First, let’s pin down what “fixed price” actually means. It’s not just that the customer demands to know as precisely as possible how much they will have to pay for the project (which, on the surface, is not an unreasonable request).

First, let’s pin down what “fixed bid” or “fixed price” actually means.

It’s not just that the customer demands to know as precisely as possible how much they will have to pay for the project (which, on the surface, is not an unreasonable request). Usually, the customer will also want to fix what it is that they are going to get - the scope. Often, the customer is interested in getting the deliverable by a certain date, thereby fixing the time as well. In reality, therefore, it often makes sense to speak of “fixed iron triangle” projects.

On the surface there is nothing unreasonable about wanting things done this way. We all act like this when we want our kitchen remodeled, for example. So, why isn’t this approach working very well on software projects? As a recent study conducted by McKinsey and the BT Centre for Major Programme Management at the University of Oxford of more than 5,400 IT projects demonstrates, software projects (especially large ones) on average run 66 percent over budget and 33 percent over schedule. In reality, fixed-price contracts hardly “fix” project costs or schedules.

Scott Ambler analyzes in detail both why customers demand fixed price and why fixed-price contracts tend to set projects up for failure. One reason is that the software profession as a whole is not exceptionally good with estimations, making the predictability of a fixed price project an unattainable illusion. Also, as Martin Fowler points out, fixed scope is really not so fixed in most cases, as requirements tend to change over time, plus there is always a discrepancy between how the requirements are understood by the business and by the developers. Moreover, being held to a fixed estimate motivates IT providers to adopt strict change management policies, reducing customer motivation to change their defined requirements, even if their requirements have in fact changed. Thus, as Scott Ambler argues, the ethics of fixed price projects are questionable because they essentially motivate customers to pay for functionality they really don’t want.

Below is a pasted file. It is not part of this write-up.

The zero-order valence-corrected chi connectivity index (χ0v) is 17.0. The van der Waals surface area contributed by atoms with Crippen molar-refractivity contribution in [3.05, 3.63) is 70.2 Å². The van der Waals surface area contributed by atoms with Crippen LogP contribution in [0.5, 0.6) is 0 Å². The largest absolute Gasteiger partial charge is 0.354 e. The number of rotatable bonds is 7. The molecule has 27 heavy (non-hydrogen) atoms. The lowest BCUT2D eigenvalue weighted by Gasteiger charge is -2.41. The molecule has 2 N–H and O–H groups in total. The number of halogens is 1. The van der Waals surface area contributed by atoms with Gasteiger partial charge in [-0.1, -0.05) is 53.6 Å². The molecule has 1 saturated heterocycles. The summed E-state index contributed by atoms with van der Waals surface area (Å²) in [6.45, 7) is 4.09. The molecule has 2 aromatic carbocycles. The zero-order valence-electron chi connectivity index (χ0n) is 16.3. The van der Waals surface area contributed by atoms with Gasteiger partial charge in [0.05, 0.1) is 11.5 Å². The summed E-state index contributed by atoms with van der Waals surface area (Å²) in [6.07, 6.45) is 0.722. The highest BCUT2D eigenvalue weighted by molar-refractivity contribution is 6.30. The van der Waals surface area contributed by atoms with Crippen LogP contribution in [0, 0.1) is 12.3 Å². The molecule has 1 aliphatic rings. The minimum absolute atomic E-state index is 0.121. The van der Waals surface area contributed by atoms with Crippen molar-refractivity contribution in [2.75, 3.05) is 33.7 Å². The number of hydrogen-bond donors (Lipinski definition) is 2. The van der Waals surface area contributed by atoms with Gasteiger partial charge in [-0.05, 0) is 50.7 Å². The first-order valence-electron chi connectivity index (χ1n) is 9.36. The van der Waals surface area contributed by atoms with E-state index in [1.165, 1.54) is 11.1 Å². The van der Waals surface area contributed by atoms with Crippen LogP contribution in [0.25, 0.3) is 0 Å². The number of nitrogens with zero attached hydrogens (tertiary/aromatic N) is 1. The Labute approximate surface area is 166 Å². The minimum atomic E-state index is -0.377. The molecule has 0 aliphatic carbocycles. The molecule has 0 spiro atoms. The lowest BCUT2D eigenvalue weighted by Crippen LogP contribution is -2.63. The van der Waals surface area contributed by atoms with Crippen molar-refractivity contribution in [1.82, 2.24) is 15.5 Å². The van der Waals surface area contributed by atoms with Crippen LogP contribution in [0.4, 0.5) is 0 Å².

Another problem is that when a project is slipping and pressure is put on developers to still deliver on time and on budget, they begin to cut corners, and quality is the first victim. As Ken Schwaber continually observes in many of his books, articles, and talks, customers often don’t want to hear the harsh truth (e.g. that the deadline is not going to be met), and developers are afraid to tell them: “The [customers] want to believe in magic, and the developers support the belief by lying. ‘Can you do this project by this date?’ ‘Sure, no problem.’”

The consequences of disrespecting the iron triangle are always dire. One way agile may help bring the desired transparency in terms of project costs is by replacing “fixed price” with “fixed budget”. Your financial outlays are capped, and the deadline may be fixed, but you get to vary the scope and make changes to the requirements based on the reality of how the project is actually going. Some agile companies offer customers the opportunity to introduce new requirements on the fly but at the cost of giving up blocks of outstanding lower value functionality.

What is your experience with fixed price, fixed budget, and agile?

This post originally appeared on TechWell.

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